For most amusement park aficionados, and particularly roller coaster buffs, Cedar Point is one of the premier destinations in the world.  In fact, some people say it’s got the best collection of roller coasters and other thrill rides, anywhere.  If you go to Cedar Point on a fine, blue-sky summer day — and if you love coasters, it’s basically a requirement — you’ll see cars and RVs from across the country in the parking lot and hear every kind of language being spoken by visitors.  And many of those visitors will come back, year after year.  Can “Santa’s Village” say the same?

It all goes to show you that you should take rankings with a grain of salt, and exercise your own judgment based on your own interests.  Want to hang with elves?  “Santa’s Village” no doubt is right up your alley.  Want to experience the “It’s a Small World After All” ride until the annoying theme song is permanently seared into your brain?  Go the Disney route.  But if you want to go somewhere where there are great roller coasters, old and new, at every turn, and get your adrenaline supercharged as you rush along at 60 m.p.h. and do loops and circles and deal with serious g forces?  That’s where I’d go, and that means getting to the Point.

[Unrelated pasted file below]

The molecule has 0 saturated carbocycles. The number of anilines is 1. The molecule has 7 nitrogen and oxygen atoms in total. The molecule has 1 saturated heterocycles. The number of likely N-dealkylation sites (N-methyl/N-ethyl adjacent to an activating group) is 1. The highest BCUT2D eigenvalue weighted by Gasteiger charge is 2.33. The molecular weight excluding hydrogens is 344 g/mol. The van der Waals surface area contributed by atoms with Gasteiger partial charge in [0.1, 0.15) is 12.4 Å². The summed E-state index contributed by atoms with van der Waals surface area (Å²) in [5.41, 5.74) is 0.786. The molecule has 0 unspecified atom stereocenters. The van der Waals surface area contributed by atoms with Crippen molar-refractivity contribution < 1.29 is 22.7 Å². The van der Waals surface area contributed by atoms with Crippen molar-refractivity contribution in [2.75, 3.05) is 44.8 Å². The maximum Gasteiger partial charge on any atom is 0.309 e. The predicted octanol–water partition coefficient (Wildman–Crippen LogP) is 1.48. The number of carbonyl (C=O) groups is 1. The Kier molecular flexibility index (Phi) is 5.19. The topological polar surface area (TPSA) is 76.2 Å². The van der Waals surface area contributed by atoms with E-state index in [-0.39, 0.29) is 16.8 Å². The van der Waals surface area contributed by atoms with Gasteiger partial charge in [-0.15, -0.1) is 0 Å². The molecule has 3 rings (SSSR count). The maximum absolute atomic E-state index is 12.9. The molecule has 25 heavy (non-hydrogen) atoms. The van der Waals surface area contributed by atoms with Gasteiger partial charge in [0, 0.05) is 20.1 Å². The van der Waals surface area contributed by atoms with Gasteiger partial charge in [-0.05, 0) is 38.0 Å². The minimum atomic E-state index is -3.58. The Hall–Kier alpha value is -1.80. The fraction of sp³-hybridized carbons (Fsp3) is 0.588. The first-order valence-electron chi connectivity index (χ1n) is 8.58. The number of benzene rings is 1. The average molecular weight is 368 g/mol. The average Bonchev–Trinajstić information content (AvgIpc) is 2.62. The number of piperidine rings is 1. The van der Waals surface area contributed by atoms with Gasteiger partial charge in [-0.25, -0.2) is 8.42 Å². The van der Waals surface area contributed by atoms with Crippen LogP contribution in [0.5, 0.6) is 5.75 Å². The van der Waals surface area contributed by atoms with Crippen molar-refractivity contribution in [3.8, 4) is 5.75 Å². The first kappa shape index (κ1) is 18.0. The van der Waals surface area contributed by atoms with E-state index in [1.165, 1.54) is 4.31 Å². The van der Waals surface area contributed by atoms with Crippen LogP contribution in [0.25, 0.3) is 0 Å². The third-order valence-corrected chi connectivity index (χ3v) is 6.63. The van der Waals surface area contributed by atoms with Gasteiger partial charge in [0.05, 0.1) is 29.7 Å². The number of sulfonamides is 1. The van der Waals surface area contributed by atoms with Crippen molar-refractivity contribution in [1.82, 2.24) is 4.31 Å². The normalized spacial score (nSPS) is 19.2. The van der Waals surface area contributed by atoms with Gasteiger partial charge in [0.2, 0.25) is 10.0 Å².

The Newest Tallest, Fastest, and Longest

Designers are constantly pushing the envelope of roller coaster construction, so that pretty much every year there’s the announcement of a new “tallest, fastest, and longest” coaster.  This year, the honor goes to the Canada Wonderland theme park in Ontario, where the Yukon Striker coaster will be opening.  (Given the weather this winter, it’s probably going to be a few months before the grand opening, so coaster fanatics have got time to make their travel plans.)

maxresdefaultThe description of the Yukon Striker ride in the attached article sounds, well, pretty intense.  For one thing, it’s 3 minutes and 25 second long and covers more than a half mile of track.  The ride will reach top speeds of 80 miles per hour, has one drop of 245 feet — that’s more than two-thirds of a football field — and an underground tunnel that, according to the photo, opens in an amusement park lake.  The article states, somewhat breathlessly:  “At the top of the drop, you’ll be held for three seconds over the 90-degree drop before you drop down into the underwater tunnel, and there’ll even be a complete 360-degree loop for an extra adrenaline rush.”  (Like that will be needed!)

Oh yeah — the ride also has four different “inversions,” where riders are turned upside down before being turned right-side up.

The Yukon Striker won’t achieve the fastest speeds of any roller coaster in the world, an honor that’s currently held by a coaster in Abu Dhabi, but it will be the fastest “dive” coaster, “where there’s a straight vertical drop which sees riders facing down.”